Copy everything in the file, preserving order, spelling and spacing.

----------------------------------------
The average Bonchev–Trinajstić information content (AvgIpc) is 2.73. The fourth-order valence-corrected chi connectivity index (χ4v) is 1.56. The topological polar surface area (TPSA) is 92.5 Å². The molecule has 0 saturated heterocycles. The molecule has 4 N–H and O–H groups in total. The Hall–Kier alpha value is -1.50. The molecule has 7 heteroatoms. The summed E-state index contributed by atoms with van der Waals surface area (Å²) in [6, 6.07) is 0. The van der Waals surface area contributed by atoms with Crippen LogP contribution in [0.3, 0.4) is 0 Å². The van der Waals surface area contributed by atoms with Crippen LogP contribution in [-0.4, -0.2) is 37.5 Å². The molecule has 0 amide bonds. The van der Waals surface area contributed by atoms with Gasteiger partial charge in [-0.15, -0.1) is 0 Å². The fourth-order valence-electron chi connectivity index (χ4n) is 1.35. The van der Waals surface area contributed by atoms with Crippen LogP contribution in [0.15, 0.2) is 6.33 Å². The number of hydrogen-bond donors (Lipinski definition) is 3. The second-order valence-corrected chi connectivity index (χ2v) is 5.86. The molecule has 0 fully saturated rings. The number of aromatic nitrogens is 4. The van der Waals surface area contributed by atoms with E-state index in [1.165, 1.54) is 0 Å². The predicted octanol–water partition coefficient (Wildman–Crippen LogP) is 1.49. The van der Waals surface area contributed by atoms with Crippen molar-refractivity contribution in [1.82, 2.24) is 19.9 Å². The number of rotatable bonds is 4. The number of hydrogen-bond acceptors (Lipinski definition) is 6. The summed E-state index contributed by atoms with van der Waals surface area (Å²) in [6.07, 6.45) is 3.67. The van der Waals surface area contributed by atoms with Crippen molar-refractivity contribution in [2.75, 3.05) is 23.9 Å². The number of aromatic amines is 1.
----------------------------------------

The average Bonchev–Trinajstić information content (AvgIpc) is 2.73. The fourth-order valence-corrected chi connectivity index (χ4v) is 1.56. The topological polar surface area (TPSA) is 92.5 Å². The molecule has 0 saturated heterocycles. The molecule has 4 N–H and O–H groups in total. The Hall–Kier alpha value is -1.50. The molecule has 7 heteroatoms. The summed E-state index contributed by atoms with van der Waals surface area (Å²) in [6, 6.07) is 0. The van der Waals surface area contributed by atoms with Crippen LogP contribution in [0.3, 0.4) is 0 Å². The van der Waals surface area contributed by atoms with Crippen LogP contribution in [-0.4, -0.2) is 37.5 Å². The molecule has 0 amide bonds. The van der Waals surface area contributed by atoms with Gasteiger partial charge in [-0.15, -0.1) is 0 Å². The fourth-order valence-electron chi connectivity index (χ4n) is 1.35. The van der Waals surface area contributed by atoms with Crippen LogP contribution in [0.15, 0.2) is 6.33 Å². The number of hydrogen-bond donors (Lipinski definition) is 3. The second-order valence-corrected chi connectivity index (χ2v) is 5.86. The molecule has 0 fully saturated rings. The number of aromatic nitrogens is 4. The van der Waals surface area contributed by atoms with E-state index in [1.165, 1.54) is 0 Å². The predicted octanol–water partition coefficient (Wildman–Crippen LogP) is 1.49. The van der Waals surface area contributed by atoms with Crippen molar-refractivity contribution in [1.82, 2.24) is 19.9 Å². The number of rotatable bonds is 4. The number of hydrogen-bond acceptors (Lipinski definition) is 6. The summed E-state index contributed by atoms with van der Waals surface area (Å²) in [6.07, 6.45) is 3.67. The van der Waals surface area contributed by atoms with Crippen molar-refractivity contribution in [2.75, 3.05) is 23.9 Å². The number of aromatic amines is 1.